Wednesday, March 18, 2009

At last a choice.

I have been getting a little too one-eyed recently and allowing my dislike of New Labour and the sleaze around them to miss some important choices coming up ahead. The Tories and New Labour are beginning to split away in how to deal with the economic crisis. Up until now Brown, and Blair before him, have been following the economic ideas of Milton Friedman who inspired Thatcher and Reagan. This did not give David Cameron much room to maneuver. John Maynard Keynes, pictured, and his ideas were consigned to the dustbin of history. Now it's beginning to change. As Brown starts to look for Keynesian answers to the crisis Cameron has stayed true to Thatcherism.

As much as the Tories would rather not get tied down on policies before the election, and many of the voters will let their dislike of New Labour control their vote, the election will have an enormous effect on the standard of living of most British voters. Now I cannot pretend to be an expert on economics, but seeing that the experts have got it so wrong recently I will try and explain what I feel is the difference between the parties policies and the results this might give.

I will start with the Tories as this is the easy one. It's now clear that David Cameron will not try and spend his way out of the recession/depression. This is the pure laissez-faire much favoured in the past by the likes of Thatcher and Enoch Powell. Companies and banks in trouble will be allowed to fold. As less people are at work and able to pay tax, social services will be cut. The government will rely on charities to support the weakest. We will start to see deflation and a depression like that of the 1930's will occur. We will see strife on the streets. Those with considerable cash savings will benefit although house prices will tumble as more default on their mortgages. In the end the middle class will be hurt along with those underneath but the very rich will get away without too much pain. This will be explained by Cameron as not allowing future generation to be saddled with the enormous debt.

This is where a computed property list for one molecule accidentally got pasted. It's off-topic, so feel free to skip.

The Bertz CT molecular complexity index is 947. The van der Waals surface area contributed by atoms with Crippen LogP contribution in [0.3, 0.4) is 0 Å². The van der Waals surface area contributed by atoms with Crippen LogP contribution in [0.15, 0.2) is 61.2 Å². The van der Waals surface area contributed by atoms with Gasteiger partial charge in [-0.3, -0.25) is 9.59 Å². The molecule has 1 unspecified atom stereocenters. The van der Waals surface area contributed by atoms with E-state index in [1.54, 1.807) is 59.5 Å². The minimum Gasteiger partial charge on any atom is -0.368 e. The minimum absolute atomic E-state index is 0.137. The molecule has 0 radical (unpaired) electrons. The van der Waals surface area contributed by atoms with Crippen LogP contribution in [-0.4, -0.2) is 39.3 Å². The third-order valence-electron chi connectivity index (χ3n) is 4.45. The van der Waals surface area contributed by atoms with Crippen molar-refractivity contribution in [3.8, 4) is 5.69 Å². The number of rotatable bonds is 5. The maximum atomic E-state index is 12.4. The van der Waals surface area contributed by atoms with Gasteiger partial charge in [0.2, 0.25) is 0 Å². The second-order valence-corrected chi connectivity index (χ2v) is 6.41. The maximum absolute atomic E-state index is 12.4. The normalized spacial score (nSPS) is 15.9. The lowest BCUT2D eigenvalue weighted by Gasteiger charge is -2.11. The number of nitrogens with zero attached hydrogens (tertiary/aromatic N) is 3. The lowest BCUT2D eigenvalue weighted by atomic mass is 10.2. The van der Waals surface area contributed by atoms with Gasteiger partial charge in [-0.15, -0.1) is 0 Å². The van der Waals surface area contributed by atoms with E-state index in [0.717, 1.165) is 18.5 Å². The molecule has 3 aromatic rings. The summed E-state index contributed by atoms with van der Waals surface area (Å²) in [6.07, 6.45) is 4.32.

Now to New Labour. Brown and some of the others seem to have had a road to Damascus moment and are seeing the dangers in a Thatcherite answer to the crisis which following those ideas has led them into. It might be that some of these New Labour ministers can't bring themselves to break from old ideas and there are rumours that Alistair Darling may resign if forced to keep on spending. So what is the Keynesian response to the crisis? Basically it is to spend our way out of the recession. It will need money printed and acceptance of inflation to work. What they are attempting is to buy growth. This was how FDR pulled the US out of the depression, although the war may have contributed also.

What effect would New Labour's policies have? Well because of inflation, unless interest rates rise fast, those with cash savings will see the real value decline. It will be hard to see this policy propping up housing prices, or at least the real property value after inflation, but the fall could be less than that with depression and deflation. If we get the desired growth, then those in the middle class and lower may see a smaller drop in their standard of living than otherwise. Inflation will of course make the government debt smaller in real value. The danger is stagflation where we have the inflation but no growth which is a possibility as the damage to the economy is already so great. That could put us into a pre-war German-like situation. One of the problems that could lead us in that direction would be if the government was forced to protect the exchange rate or get finance for the government debt by raising interest rates.

So we are caught between a rock and a hard place and a decision will have to be made. The Tories would much rather we didn't think about the outcome of their policies while Labour has no guarantee that theirs will work. I know what way I'm leaning, but I suspect that Brown and Blair have created such a bad smell that it will make no difference.

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